# Jordan Can. Form of Frobenius map

• geor
In summary, the conversation discusses finding the Jordan canonical form for the Frobenius map on the finite field F_{p^n}. The speaker suggests using a basis of a^n to find the matrix of the map, which will be a permutation matrix. They also mention that the characteristic polynomial will have n distinct eigenvalues, resulting in an n-dimensional Jordan canonical form with the roots of unity on the diagonal. The speaker asks for confirmation of their approach or if there is a simpler method.

#### geor

Hello all,

I am trying to solve this exercise here:

Let \phi denote the Frobenius map x |-> x^p on the finite field F_{p^n}. Determine the Jordan canonical form (over a field containing all the eigenvalues) for \phi considered as an F_p-linear transformation of the n-dimensional F_p-vector space F_{p^n}.

So, this is how I start:

Suppose that F_{p^n}=F_p(a1,a2,a3, ..., an) (those n elements will be powers of one element, but it doesn't matter). Now, since the Frobenius map is an isomorphism of F_{p^n} to itself, then \phi permutes a1, a2, ..., an.

Since a1, a2, ..., a3 form a basis of the n-dimensional F_p-vector space F_{p^n}, then the matrix of \phi in respect with that basis will be just a permutation matrix.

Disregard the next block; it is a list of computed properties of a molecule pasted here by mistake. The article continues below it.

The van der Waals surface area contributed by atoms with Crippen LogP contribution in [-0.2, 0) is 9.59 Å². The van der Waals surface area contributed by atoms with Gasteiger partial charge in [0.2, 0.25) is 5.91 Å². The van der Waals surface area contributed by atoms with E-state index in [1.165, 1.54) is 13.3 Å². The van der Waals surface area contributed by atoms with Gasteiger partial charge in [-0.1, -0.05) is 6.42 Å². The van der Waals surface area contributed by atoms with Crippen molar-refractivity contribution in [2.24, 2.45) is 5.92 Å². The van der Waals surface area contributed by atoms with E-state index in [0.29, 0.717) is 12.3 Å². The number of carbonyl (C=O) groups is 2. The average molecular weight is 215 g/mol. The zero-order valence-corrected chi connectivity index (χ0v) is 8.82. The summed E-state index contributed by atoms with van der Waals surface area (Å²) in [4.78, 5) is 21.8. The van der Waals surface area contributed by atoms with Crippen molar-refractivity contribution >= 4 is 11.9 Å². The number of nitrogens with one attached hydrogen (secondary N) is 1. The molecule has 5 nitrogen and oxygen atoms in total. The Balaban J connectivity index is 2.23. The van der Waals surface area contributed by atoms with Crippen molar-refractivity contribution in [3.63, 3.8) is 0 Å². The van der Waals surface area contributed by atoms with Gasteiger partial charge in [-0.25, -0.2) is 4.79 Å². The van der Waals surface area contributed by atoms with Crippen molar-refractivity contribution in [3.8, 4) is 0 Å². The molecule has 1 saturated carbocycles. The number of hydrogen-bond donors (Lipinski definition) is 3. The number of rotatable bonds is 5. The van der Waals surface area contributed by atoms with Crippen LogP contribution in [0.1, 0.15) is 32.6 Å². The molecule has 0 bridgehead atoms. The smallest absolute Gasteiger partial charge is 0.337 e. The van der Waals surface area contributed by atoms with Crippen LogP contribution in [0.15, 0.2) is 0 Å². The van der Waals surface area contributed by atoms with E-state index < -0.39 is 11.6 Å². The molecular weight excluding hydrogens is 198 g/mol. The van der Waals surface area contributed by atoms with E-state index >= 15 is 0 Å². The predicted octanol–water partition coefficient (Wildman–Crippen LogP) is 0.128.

So the problem becomes equivalent with: "find the jordan canonical form of a permutation matrix".

Am I doing some obvious mistake here? Would the latter be something straightforward? I admit I can't see it...

Any help would be greatly appreciated.

Okay, so this is a similar way that seems to work for me:

Suppose F_{p^n}=F_p(a), where a is a root of some irreducible polynomial over F_p of degree n.

Then,
a^(p^n-1), ..., a^{p^2}, a^p, a (= a^{p^n}) is a basis of the F_p-vector space F_p(a)

Then we notice that \phi(a^{p^i}) = a^{p^i+1}

So, in respect to the basis above, the matrix of \phi
becomes:

0 1 0 0 0 ... 0 0
0 0 1 0 0 ... 0 0
0 0 0 1 0 ... 0 0
.....
.....
0 0 0 0 0 ... 1 0
0 0 0 0 0 ... 0 1
1 0 0 0 0 ... 0 0

With some little effort, one can see that the characteristic polynomial
of this matrix is (t^n)-1.

That is, we have n distinct eigenvalues (all the nth roots of unity).

Thus, we will have n Jordan blocks, meaning that the Jordan canonical form
will be the diagonal matrix with the roots of unity in the diagonal

Could somebody please tell me if my arguments are correct or I miss something?
Or, if the above are correct, is there a simpler way to obtain this result?

Thanks a lot..

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